The networking industry, it seems, is expected to always play a big part in detecting and thwarting such threats, as 9/11-scale economic disruption is a likely bad-guy objective."

Sadly my website [] has already fallen victim to the hordes of the digital pearl harbour. There is [] a pestilence upon this land. Nothing is sacred. Even those who arrange and design shrubberies are under considerable economic stress at this period in history.

Simulation Games are useless (1)

superpulpsicle (533373) | more than 9 years ago | (#12642302)

All these simulation games and such designed to train/improve government IT security is BS. Everyone knows the overwhelming majority of the government budget is spent on politicians. Lawyers next, hospitality, then maybe techies.

Now I am not saying the government has no talent. I am just saying the money that attracts top talents are with the corporations.

Re:Simulation Games are useless (1)

coop0030 (263345) | more than 9 years ago | (#12642355)

...adding to that...How could you possibly even try and figure out which scenarios are going to happen?

The most damaging scenarios are going to be the ones that nobody has thought of yet (some crazy idea that only a psychotic genius could think of, not some underpaid/overworked CIA agent. Even if they are able to work on some of these situations, is there really *that* much they can do?

Re:Simulation Games are useless (0)

Anonymous Coward | more than 9 years ago | (#12642505)

How could you possibly even try and figure out which scenarios are going to happen?

They don't. These tests are about testing the efficiency of the beaurocracy.

They want to know things like, the time from the start of the attack to the time it's discovered. How long it takes to reach a specific level of leadership. How long it takes to get the techies involved and a plan formulated to stop the specific attack.

They can't know in advance what form it will take, but they want to make sure the response protocols are working.

Re:Simulation Games are useless (4, Interesting)

CHESTER COPPERPOT (864371) | more than 9 years ago | (#12642439)

"I am just saying the money that attracts top talents are with the corporations.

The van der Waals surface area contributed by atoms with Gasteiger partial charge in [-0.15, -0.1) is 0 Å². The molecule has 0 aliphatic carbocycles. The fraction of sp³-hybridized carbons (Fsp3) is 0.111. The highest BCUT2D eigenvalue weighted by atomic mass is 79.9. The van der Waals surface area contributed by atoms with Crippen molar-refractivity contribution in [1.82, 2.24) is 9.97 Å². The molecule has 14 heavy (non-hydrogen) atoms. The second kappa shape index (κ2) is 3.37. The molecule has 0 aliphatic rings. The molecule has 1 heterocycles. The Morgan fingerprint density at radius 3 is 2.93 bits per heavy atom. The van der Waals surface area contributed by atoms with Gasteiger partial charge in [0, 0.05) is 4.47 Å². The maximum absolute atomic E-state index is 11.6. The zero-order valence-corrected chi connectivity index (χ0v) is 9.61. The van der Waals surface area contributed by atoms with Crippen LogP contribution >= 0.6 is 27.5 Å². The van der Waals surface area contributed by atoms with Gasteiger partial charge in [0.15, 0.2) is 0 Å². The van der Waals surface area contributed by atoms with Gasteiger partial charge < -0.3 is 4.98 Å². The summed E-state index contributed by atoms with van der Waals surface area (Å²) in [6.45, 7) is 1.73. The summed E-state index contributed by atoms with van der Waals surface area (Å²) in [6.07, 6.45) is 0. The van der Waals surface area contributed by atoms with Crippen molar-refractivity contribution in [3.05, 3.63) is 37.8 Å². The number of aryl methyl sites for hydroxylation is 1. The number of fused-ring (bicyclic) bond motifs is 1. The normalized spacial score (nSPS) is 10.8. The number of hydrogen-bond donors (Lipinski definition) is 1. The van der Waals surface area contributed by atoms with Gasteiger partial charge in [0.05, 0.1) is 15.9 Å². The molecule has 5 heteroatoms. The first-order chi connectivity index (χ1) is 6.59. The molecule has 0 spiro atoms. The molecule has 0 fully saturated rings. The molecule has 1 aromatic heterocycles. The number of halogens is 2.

To some people money doesn't matter. Time and time again the military and intelligence communities attract hugely talented individuals because of the work environment. Dave Grossman talked about this in his book On Killing [] . There is a small minority of people who are talented warlike mischeif makers who given the right environment, ethical and monetary backing can go a long way to louse up the enemies day. Bruce Schneier says the same thing in Secrets and Lies. Examples of this in history are myriad. Google topics like the Tunnel Rats in vietnam. The bad guy mentality in the right environment attracts these guys.

You don't have to have to be a "bad guy" but being/thinking so is what separates the best intelligence and military personnel from the average. Obviously, you still need a 'good' value system but the 'bad guy' psyche still is needed.

It's even written in the vast majority of intelligence literature out there that the best overall intelligence guys are borderline 'bad guys'. Examples are myriad:

The original detective Eugène François Vidocq [] was the founding father of criminal investigation. He was a notorious bad guy whose innovations bolstered police intelligence gathering.

Michael Levine [] who was one of the top undercover agents ever assigned to the Drug Enforcement Agency said in an interview that "The secret to my success was ..... A police lieutenant, with whom I worked many years later, looked at me, after I had done, in one day, something like four or five undercover buys from different groups -- from Hispanics, from Blacks, from Whites -- and he was covering me along with my group. He said: "You know what the thing is about you, Levine? You're a guy who should've gone bad. You should have been a gangster. You should have been in jail. But somehow you turned out right. And that's why you're so ..." [convincing]. And I thought about it, and I thought about my youth and about the way I grew up, and I realized that there was a lot of truth in what he said. I was FROM the streets. The streets were in me. There was a thin line between me and the guys who I was working against. And that line was so thin that drug dealers couldn't see it. Do you understand? The line that separated them from me as a suspected agent was so thin that drug dealers could NEVER believe that I was an agent. And that's an attitude .... that's something you can't teach."